June 04, 2019
A meringue is essentially an airy, light, and sweet mixture of whipped egg whites and sugar. It can be baked into lovely, delightful meringue cookies, or used in various applications, such as a base for creamy Swiss meringue buttercream and soufflé, a puffy and fluffy French dish.
Most interestingly, despite only requiring a couple of ingredients, there are different ways to prepare a meringue, and these different methods lend itself to different applications.
In general, meringues require some form of whipped up egg whites and incorporation of sugar. The difference between different styles of meringues is simply in the way it’s prepared. In this article, we will be touching on the 3 different types of meringues – French, Swiss, and Italian, how to use them, and tips on making them!
French meringue is made by first whipping up egg whites until the mixture reaches soft peaks, before gradually adding sugar until the mixture reaches stiff peaks. When unbaked, the French meringue loses stability over time. Hence, it is best used as a basis for soufflé or piped onto a cookie sheet and baked as cookies.
Application: This style of meringue is the easiest to make, and most popularly used for making into meringue cookies. Throw in some spices or flavours, and you’ll be whipping (pun completely intended) up a gourmet treat with a snap of your fingers. This style creates the lightest meringue, but also the least stable.
Swiss meringue is denser and glossier as compared to its French cousin.
It is made by first mixing together egg whites and sugar, then heated over a bain-marie, or double-boiler until the sugar is completely dissolved and the mixture reaches a temperature of 71°C. The mixture is then whipped on high speed until it reaches stiff peaks.
Tip: If you do not have a kitchen thermometer, check by making sure the sugar is completely dissolved by rubbing the mixture between your fingers. The mixture should also be opaque.
Application: This style of meringue is my personal favourite for making frosting on a cake. It’s slightly more complicated, but when made into a Swiss meringue buttercream, it yields a light, creamy (and dreamy!) yet stable frosting that is perfect for decorating and piping.
Italian meringue is generally considered to be the most stable of the meringues (which makes it suitable for making frosting too), but also, the most difficult to make of the three meringue types. You'll also need a kitchen thermometer as your mixture has to reach a temperature of 115°C (very hot!).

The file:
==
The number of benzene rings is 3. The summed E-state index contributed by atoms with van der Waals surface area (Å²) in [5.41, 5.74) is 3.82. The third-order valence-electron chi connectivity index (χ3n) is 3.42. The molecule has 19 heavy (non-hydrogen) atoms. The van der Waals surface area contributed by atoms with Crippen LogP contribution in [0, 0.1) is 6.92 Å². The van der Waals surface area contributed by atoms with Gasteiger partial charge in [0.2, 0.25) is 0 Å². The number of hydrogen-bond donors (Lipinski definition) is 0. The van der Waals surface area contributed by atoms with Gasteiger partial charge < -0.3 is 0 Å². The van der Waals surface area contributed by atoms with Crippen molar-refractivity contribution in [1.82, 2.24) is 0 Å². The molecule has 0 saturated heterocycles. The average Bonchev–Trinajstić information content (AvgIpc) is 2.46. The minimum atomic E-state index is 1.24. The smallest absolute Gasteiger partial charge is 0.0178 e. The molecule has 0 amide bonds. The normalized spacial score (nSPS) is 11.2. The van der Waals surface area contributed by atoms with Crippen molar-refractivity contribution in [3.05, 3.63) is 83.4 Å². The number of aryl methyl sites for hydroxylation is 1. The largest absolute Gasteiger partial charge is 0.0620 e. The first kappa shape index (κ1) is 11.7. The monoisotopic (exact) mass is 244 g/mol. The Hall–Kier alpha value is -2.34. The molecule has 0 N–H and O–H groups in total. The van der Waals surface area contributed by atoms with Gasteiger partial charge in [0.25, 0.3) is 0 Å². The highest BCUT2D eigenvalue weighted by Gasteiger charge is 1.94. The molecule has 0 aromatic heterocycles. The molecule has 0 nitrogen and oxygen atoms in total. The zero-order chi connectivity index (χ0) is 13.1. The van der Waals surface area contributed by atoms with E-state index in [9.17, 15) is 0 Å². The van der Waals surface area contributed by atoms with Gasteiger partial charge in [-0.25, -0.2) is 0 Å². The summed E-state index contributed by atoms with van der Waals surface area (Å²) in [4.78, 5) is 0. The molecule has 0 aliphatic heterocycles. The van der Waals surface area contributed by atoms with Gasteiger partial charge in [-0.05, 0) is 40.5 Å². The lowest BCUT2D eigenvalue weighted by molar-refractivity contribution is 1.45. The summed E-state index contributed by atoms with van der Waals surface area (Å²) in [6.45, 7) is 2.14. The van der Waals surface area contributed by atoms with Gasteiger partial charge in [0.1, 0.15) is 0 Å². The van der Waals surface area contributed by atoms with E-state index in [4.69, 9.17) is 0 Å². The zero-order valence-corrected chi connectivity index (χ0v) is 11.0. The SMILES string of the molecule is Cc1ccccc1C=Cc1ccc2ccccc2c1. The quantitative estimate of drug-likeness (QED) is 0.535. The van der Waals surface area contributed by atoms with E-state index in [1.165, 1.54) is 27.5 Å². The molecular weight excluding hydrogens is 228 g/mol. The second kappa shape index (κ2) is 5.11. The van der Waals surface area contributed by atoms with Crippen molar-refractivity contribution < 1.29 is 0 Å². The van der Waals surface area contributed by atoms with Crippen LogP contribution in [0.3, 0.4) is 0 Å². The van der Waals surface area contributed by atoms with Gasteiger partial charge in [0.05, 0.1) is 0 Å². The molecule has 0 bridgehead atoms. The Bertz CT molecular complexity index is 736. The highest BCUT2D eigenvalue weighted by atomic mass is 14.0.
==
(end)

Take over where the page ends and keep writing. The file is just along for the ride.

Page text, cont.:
An Italian meringue is made by heating sugar with water until 115°C. In the meantime, you want to whip up egg whites to soft peaks, and drizzle the hot sugar syrup in while it whips to stiff peaks.
Application: With Italian meringue, you are able to top desserts with it because of its fluffy, marshmallowy texture, or use it in buttercream like its Swiss counterpart. I personally prefer using Swiss meringue because of its ease of preparation, and I generally do not find that there’s a huge difference in taste. I’ll chalk it down to personal preference!
If you’re ready to get into the kitchen and practise making your own meringues, here are some general tips for you to note when making any of these meringues:
There are people who swear by either, but the science is simple - Older eggs have thinner egg whites, and are thus easier to whip up and create fluffier meringues. However, they are also less stable. If you’re looking for more stability in your meringues, use fresh eggs.
One of the most important parts of whipping up a meringue is ensuring that the sugar dissolves completely. Using room temperature egg whites will help that process along, and it’s especially true for French meringues where external heat isn’t introduced.
Tip: Cold egg whites are easier to separate, so we suggest separating the eggs when they are cold, then leaving the egg whites out at room temperature.
If you’ve looked up meringue recipes, you will see that some recommend lemon juice or cream of tartar. What the acidity does is to add flexibility to the foam, and while it takes longer to whip up a meringue with an added acid, it helps to create more stability in your meringues.
The sugar to egg whites ratio is very important in whipping up meringues. In general, you want to use 1 part egg whites to two parts sugar. Sugar binds with the water content in egg whites, and ensures that the structure is held in place. Don’t skimp!
Whipping up egg whites can increase its volume by up to 8 times, so you definitely don’t want to have to change your bowls in the middle of whipping. Ensure that your bowl is free from oil, grease, and fat (basically clean), because these will inhibit the egg whites from stabilising. That’s also the reason why we do not recommend using a plastic bowl, as they tend to keep some grease or dirt from previous uses.
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